For baby boomers, it's a concept that's inevitably coming into focus -- the final frontier, as it were. Like every other milestone in their lives -- from drugs, sex and rock 'n' roll to parenting to AARP membership -- boomers are embracing the concept of their own demise with the kind of single-mindedness that has characterized their generation.
As recent examples in popular culture, journalism and the business world show, death can be something that creates curiosity about life's lessons and goals -- not to mention excellent marketing opportunities. Krishna Andavolu, editor of the new and online-only (for now) Obit magazine (obit-mag.com), believes that boomers are the driving force behind this changing approach to death.
"It was a generation looking for personal meaning in things an older generation did out of familiarity, and now it's looking at death," he said by phone from his Brooklyn office. "They're making it a point of discussion rather than a point of mute acceptance."
Andavolu sees a wealth of raw material to draw from in the lives of people who made an impact, however briefly, during the 1950s, 1960s and 1970s. Then, a mass-media revolution coincided with the birth of new political and cultural movements that affected society from the bottom up. As some pass on, others try to remember them meaningfully -- using new tools like the Internet as well as old ones like drama.
"It's not just pop culture that happened with the boomers, it's also progressive culture," says Andavolu, who's only 24. "So we're trying to show either through the baby boomers we feature -- or the generation before that influenced them -- how their life helped shape the culture we now know today."
The magazine was started by J. Robert Hillier, a Princeton, N.J., architect, with his wife, Barbara. In response to an e-mail query, Hillier said he had invested about $500,000 to date in Obit. Andavolu says the website draws about 5,500 readers a day.
Obit has plans to publish a print edition at some point and is already selling subscriptions. It has put prototype covers featuring Susan Sontag and Gordon Parks on its website. One reason for the delay may be competition from traditional media: obituaries in major newspapers and other sources are available instantaneously these days, often enhanced with photos, video clips and links to writings, speeches, paintings or songs by the newly deceased. The Internet is an especially active place, with websites, blogs and discussion groups like Alt.Obituaries, Writers We've Lost and Even the Great Must Die. (Obit offers links to several.)
In finding its own way, Obit has been resourceful in trying to expand death coverage. It has a weather map-like feature called "Mourning Obits" that links to newspaper obit sections throughout the country. Some of its offbeat stories include a look at dog-walking at the Congressional Cemetery in Washington, D.C., and an analysis of "The Sopranos" finale. "Death is a point of discussion rather than a point of mute acceptance -- that's the hallmark of the baby boomer legacy we're trying to capture in our magazine," Andavolu says. "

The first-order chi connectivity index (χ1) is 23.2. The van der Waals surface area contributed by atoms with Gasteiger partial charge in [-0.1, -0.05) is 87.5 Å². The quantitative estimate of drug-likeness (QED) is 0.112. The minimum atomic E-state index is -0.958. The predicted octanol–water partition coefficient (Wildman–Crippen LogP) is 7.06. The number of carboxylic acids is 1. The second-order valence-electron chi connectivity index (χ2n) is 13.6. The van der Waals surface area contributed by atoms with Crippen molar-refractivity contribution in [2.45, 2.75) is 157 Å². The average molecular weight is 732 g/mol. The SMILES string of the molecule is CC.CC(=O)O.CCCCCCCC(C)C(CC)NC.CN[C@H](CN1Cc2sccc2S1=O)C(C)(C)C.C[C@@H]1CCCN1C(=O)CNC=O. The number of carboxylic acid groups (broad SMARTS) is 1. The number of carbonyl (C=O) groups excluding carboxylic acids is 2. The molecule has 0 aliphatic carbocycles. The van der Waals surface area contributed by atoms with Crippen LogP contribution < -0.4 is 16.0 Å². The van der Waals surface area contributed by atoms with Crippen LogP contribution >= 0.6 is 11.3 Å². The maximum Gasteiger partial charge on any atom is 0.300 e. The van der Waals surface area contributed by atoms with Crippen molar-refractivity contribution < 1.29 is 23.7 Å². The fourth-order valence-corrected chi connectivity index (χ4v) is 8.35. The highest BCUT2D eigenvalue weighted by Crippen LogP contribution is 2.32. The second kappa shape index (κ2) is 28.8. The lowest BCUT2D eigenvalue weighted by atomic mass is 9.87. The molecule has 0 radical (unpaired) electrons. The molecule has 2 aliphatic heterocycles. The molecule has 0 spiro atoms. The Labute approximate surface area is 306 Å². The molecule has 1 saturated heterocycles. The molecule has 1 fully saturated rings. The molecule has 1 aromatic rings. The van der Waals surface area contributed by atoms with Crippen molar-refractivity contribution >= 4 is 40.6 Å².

Death gets around
Although Obit is trying to make death as interesting and compelling to its target generation as the Grateful Dead once was, it isn't alone in its vision. Setting the tone was Alan Ball's influential "Six Feet Under" HBO series, about an unusual family of undertakers for whom the line between life and death was nervously fluid. In 2003 came Mark Romanek's video for Johnny Cash's version of the Nine Inch Nails' song "Hurt," an unsentimental, death-staring elegy for the aging but (at the time) still-alive singer. And a popular film at this year's Los Angeles Film Festival, Stephen Walker's "Young @ Heart," features a mortality-cognizant elderly chorus singing songs like the Clash's "Should I Stay or Should I Go?," Talking Heads' "Road to Nowhere" and David Bowie's "Golden Years" in order to uncover a poignant new layer of meaning to rock music. Fox Searchlight has acquired it for theatrical release.
One strikingly successful, if inadvertent, example of this new-ways-to-think-about-death trend has taken on a life of its own. Patricia Schultz's "1,000 Places to See Before You Die" travel book from Workman Publishing has sold 2 million copies worldwide since debuting in 2003. It's still on the New York Times list of paperback advice books after a long run at the top along with its just-released sequel, "1,000 Places to See in the USA and Canada Before You Die." Among its spinoffs are calendars, journals and a TV series.